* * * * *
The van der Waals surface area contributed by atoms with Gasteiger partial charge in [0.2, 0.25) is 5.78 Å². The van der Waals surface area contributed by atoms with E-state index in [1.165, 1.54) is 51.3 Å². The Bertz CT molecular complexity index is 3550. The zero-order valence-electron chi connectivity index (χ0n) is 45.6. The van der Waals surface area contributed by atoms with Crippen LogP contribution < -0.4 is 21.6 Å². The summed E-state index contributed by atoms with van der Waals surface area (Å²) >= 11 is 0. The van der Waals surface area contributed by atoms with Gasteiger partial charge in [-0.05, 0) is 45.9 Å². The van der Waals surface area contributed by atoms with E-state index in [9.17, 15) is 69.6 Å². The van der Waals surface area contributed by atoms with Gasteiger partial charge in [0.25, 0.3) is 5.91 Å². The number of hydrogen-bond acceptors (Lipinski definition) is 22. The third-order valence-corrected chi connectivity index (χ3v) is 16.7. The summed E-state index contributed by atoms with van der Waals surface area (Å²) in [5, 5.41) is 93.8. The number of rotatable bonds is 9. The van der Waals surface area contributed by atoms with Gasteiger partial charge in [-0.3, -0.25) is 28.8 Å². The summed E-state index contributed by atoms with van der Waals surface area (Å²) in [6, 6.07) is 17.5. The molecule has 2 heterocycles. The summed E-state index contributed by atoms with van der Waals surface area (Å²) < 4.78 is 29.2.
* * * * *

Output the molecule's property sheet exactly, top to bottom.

The van der Waals surface area contributed by atoms with Gasteiger partial charge in [0.2, 0.25) is 5.78 Å². The van der Waals surface area contributed by atoms with E-state index in [1.165, 1.54) is 51.3 Å². The Bertz CT molecular complexity index is 3550. The zero-order valence-electron chi connectivity index (χ0n) is 45.6. The van der Waals surface area contributed by atoms with Crippen LogP contribution < -0.4 is 21.6 Å². The summed E-state index contributed by atoms with van der Waals surface area (Å²) >= 11 is 0. The van der Waals surface area contributed by atoms with Gasteiger partial charge in [-0.05, 0) is 45.9 Å². The van der Waals surface area contributed by atoms with E-state index in [9.17, 15) is 69.6 Å². The van der Waals surface area contributed by atoms with Gasteiger partial charge in [0.25, 0.3) is 5.91 Å². The number of hydrogen-bond acceptors (Lipinski definition) is 22. The third-order valence-corrected chi connectivity index (χ3v) is 16.7. The summed E-state index contributed by atoms with van der Waals surface area (Å²) in [5, 5.41) is 93.8. The number of rotatable bonds is 9. The van der Waals surface area contributed by atoms with Gasteiger partial charge in [-0.3, -0.25) is 28.8 Å². The summed E-state index contributed by atoms with van der Waals surface area (Å²) in [6, 6.07) is 17.5. The molecule has 2 heterocycles. The summed E-state index contributed by atoms with van der Waals surface area (Å²) < 4.78 is 29.2.